I think that most people will agree that the definitive Jane Eyre adaptation has yet to be made. Recently there's been a lively discussion about whether Michael Fassbender is ugly enough to play Mr. Rochester in the theatrical release, which opens today, that also stars Mia Wasikowska in the title role.
I agree with many of the comments: the Timothy Dalton version is the closest to perfection, though he is indeed too handsome and the prosthetics at the end were laughable. The Ciaran Hinds version was a couldabeenacontender tragedy, the Toby Stephens' version was a lovely movie but not Jane Eyre, and the William Hurt version . . . well, it is best left unsaid.
So what of the others not mentioned?
There are, in fact, two adaptations that are not very well known and not often discussed, though those familiar with them extol their virtues. The first is from 1971 and stars George C. Scott and Susannah York. I vaguely remember watching this on TV when it came out (I was just a child, you know. Ahem.), but I haven't seen it since, and so was looking forward to watching it again. I was shocked at how short it was—only 110 minutes—but pleased with what they were able to pack into it. Scott does have that craggy look to him that we expect of Rochester, the gruffness with a touch of vulnerability. Too bad about the accent. It sounds like he tried to do an English accent for the first 10 minutes or so and then said, “F-it. I'm from Virginia” and gave it up as a lost cause. York's Jane is very good. Quiet, but steely, and made plain enough to pass. St. John Rivers (Ian Bannen) is creepy with a capital CREE. St. John is supposed to be, but he really skeeved me out. I feared for Jane's safety there for a while.
The second is a five episode BBC miniseries from 1973 starring Michael Jayston and Sorcha Cusack, and it is very good. It has the length of the Dalton version and so covers all those aspects of the novel that get short shrift elsewhere: Lowood, Mrs. Reed, Jane's inheritance, etc. This version also uses voiceovers by Jane with lots of the original text, harking back to the first person narrative of the book. Perhaps in compensation, the fleshly Jane is a bit too silent and almost completely overshadowed by Rochester, something that is all too possible.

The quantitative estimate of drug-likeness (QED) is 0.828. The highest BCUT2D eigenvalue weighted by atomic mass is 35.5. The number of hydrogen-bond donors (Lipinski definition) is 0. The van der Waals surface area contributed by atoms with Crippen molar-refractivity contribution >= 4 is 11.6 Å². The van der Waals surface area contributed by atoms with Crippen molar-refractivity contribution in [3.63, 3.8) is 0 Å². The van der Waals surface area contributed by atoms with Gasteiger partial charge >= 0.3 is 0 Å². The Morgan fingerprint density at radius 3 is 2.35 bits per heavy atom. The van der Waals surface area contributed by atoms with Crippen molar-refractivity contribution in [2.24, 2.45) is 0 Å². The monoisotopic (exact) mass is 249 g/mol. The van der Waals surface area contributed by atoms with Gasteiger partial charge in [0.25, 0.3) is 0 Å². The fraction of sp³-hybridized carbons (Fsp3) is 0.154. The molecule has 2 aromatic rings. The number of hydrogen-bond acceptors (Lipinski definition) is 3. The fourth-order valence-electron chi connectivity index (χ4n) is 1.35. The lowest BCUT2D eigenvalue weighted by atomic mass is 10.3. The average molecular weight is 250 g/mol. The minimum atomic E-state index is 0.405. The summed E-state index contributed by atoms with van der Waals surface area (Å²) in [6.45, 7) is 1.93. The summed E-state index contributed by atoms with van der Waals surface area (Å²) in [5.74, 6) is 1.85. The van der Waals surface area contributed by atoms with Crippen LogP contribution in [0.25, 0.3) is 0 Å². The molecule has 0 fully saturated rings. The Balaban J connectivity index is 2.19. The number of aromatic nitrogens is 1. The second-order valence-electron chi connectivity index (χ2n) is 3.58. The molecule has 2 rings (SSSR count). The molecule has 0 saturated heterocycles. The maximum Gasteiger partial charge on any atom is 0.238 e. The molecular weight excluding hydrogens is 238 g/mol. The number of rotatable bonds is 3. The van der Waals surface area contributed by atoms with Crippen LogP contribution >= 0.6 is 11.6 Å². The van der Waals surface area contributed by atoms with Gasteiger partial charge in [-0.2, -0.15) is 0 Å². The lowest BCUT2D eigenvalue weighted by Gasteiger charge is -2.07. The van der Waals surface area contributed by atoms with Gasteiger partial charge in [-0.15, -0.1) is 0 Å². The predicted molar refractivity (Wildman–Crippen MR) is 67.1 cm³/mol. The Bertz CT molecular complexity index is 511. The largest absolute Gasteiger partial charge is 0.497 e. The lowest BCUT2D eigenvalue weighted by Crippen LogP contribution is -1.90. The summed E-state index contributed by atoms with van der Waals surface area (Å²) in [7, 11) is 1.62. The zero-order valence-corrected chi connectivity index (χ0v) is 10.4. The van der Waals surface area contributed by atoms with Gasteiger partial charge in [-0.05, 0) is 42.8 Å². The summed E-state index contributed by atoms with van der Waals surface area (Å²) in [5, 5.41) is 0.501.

Though the book is called Jane Eyre, Rochester is such an overwhelming presence and character (maybe that's why we differentiate the adaptations of the book by their Rochesters—the Dalton version, the Stephens version, etc). Jayston's Rochester is maddening and charismatic, and his sorrow and desperation when Jane says she's leaving him is quite yummy (Don't you love to see your romantic heroes tortured? I know I do, and lord knows they deserve it. Especially Rochester).
Both of these adaptations are available on DVD and well worth the viewing. However, neither is THE Jane Eyre. Where is it? I want to see it. And will we ever see into the heart of the perfect Rochester? Maybe it lies beneath the embroidered waistcoat of Michael Fassbender—who knows?
Cheryl Sneed reviews for Rakehell.com